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  • Speaker outs explanation.

    I have a small mono pa head that I have used on and of for practice and stuff (not really big enough for full PA work). The outputs are hi fi style screw terminals.

    I am not sure what all of the terminals do however - they are labeled as follows

    8ohm (points to 2 terminals - the ones I use)
    com
    70
    100

    There are also a few unlabeled terminals in the same strip which I assume are unused.

  • #2
    Wow, almost a year with no replies....

    (Sorry, going through old posts).

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    • #3
      I'll wager that one of the 8-ohm terminals is jumpered to the "com" (common) terminal.

      70 and com will push a 70-volt distributed system. Each speaker on such a system requires a 70-volt transformer.

      100 and com is the same as above, b/w 100-volt transformers.

      The benefit of distributed systems is you can use a lot of speakers without worrying about impedance issues. Many of the multiple ceiling-speaker systems you see installed in restaurants and banquet halls are 70- or 100-volt.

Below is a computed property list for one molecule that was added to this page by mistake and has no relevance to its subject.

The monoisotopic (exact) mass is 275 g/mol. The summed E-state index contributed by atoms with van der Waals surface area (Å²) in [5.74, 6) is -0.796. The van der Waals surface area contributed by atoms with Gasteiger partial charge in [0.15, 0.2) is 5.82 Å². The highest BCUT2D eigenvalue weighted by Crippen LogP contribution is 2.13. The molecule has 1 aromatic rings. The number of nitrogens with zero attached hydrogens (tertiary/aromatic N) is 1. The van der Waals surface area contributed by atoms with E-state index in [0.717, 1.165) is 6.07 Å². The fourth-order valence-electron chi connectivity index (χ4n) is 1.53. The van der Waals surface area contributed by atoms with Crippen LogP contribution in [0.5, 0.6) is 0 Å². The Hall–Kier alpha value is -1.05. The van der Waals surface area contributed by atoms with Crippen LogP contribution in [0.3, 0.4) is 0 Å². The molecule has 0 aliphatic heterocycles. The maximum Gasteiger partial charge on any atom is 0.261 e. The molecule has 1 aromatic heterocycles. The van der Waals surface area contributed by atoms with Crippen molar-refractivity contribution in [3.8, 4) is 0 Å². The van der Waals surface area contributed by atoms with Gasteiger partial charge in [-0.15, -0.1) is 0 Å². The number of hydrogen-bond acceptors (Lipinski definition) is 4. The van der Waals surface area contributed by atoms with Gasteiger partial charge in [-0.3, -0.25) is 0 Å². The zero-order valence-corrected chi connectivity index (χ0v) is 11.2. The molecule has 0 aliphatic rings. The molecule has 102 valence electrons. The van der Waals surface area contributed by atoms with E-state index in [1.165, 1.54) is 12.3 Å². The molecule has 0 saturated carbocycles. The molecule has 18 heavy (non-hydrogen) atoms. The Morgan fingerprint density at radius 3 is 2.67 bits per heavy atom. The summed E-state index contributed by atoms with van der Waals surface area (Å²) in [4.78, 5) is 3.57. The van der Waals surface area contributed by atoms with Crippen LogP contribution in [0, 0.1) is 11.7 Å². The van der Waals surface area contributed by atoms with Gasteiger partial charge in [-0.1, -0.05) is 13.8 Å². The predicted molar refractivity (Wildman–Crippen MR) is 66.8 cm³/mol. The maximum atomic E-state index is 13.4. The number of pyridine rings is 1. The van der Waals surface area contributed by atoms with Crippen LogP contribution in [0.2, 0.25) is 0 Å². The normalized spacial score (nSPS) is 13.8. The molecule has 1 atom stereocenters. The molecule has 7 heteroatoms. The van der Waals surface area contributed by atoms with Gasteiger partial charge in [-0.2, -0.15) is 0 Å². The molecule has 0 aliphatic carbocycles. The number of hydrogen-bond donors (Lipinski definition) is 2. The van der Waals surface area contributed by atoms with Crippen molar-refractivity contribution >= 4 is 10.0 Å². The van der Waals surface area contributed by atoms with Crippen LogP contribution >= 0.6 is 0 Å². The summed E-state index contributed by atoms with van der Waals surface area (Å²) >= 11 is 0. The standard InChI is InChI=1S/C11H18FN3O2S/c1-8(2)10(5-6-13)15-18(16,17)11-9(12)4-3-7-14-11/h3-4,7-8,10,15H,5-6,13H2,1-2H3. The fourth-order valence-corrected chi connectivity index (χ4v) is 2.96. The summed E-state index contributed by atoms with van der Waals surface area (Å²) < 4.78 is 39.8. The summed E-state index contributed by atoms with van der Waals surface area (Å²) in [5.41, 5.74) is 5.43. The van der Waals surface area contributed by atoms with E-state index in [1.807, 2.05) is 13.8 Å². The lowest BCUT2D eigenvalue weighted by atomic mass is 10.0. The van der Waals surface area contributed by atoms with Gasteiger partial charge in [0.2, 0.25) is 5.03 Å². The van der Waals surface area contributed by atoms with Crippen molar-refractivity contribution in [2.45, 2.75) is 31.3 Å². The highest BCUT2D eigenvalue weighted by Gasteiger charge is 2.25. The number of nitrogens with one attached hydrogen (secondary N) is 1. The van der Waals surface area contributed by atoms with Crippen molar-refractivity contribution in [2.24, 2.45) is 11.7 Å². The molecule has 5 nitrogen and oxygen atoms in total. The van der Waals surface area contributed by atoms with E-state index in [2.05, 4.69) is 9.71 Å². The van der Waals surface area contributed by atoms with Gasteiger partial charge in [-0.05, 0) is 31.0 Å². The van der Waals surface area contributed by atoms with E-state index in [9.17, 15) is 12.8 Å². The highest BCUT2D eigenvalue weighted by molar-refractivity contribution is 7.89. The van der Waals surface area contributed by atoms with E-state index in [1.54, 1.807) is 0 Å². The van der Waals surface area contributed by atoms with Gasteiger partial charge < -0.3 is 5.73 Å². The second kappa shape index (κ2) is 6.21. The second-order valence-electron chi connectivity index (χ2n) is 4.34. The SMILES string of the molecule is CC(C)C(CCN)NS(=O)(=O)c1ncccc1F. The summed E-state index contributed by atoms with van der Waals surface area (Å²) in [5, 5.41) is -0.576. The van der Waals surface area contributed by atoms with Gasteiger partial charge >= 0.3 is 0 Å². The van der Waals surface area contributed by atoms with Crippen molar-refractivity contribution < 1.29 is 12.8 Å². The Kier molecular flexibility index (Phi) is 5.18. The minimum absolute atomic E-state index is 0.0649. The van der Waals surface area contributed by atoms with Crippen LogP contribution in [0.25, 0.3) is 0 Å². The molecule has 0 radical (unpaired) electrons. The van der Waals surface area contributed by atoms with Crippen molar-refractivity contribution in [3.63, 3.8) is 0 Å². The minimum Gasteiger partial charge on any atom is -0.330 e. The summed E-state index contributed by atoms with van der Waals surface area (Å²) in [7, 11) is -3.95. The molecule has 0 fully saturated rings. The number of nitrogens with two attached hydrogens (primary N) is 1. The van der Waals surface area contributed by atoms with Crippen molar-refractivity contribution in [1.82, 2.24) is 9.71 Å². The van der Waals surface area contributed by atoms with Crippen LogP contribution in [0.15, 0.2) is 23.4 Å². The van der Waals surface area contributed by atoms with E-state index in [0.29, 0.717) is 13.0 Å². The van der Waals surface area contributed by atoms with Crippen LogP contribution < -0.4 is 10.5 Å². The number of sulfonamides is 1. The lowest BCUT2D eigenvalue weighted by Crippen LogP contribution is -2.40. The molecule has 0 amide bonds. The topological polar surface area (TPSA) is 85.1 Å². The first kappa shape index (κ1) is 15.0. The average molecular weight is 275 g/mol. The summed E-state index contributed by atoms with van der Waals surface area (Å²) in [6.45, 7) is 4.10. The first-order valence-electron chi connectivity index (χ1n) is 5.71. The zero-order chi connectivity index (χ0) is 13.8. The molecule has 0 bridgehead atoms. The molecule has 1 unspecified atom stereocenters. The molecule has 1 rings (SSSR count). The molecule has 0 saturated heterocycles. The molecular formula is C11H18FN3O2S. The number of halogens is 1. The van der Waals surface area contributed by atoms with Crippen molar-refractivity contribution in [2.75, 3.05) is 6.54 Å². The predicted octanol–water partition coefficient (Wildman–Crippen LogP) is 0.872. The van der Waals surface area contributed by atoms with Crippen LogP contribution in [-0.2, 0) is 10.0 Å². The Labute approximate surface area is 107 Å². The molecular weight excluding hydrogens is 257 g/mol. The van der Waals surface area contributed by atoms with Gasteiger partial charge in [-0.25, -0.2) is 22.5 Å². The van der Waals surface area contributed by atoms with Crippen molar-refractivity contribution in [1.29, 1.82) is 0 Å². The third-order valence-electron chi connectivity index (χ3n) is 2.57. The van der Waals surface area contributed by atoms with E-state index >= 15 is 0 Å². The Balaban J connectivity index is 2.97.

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      • #4
        Originally posted by moody
        I have a small mono pa head that I have used on and of for practice and stuff (not really big enough for full PA work). The outputs are hi fi style screw terminals.

        I am not sure what all of the terminals do however - they are labeled as follows

        8ohm (points to 2 terminals - the ones I use)
        com
        70
        100

        There are also a few unlabeled terminals in the same strip which I assume are unused.
        Isn't common the ground,or negative and then the two that are marked 8 ohm,the positives?
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        • #5
          Originally posted by tlbonehead
          Isn't common the ground,or negative and then the two that are marked 8 ohm,the positives?


          Maybe it's supposed to... but I screw speaker lead to the two 8ohm terminals and get sound.....

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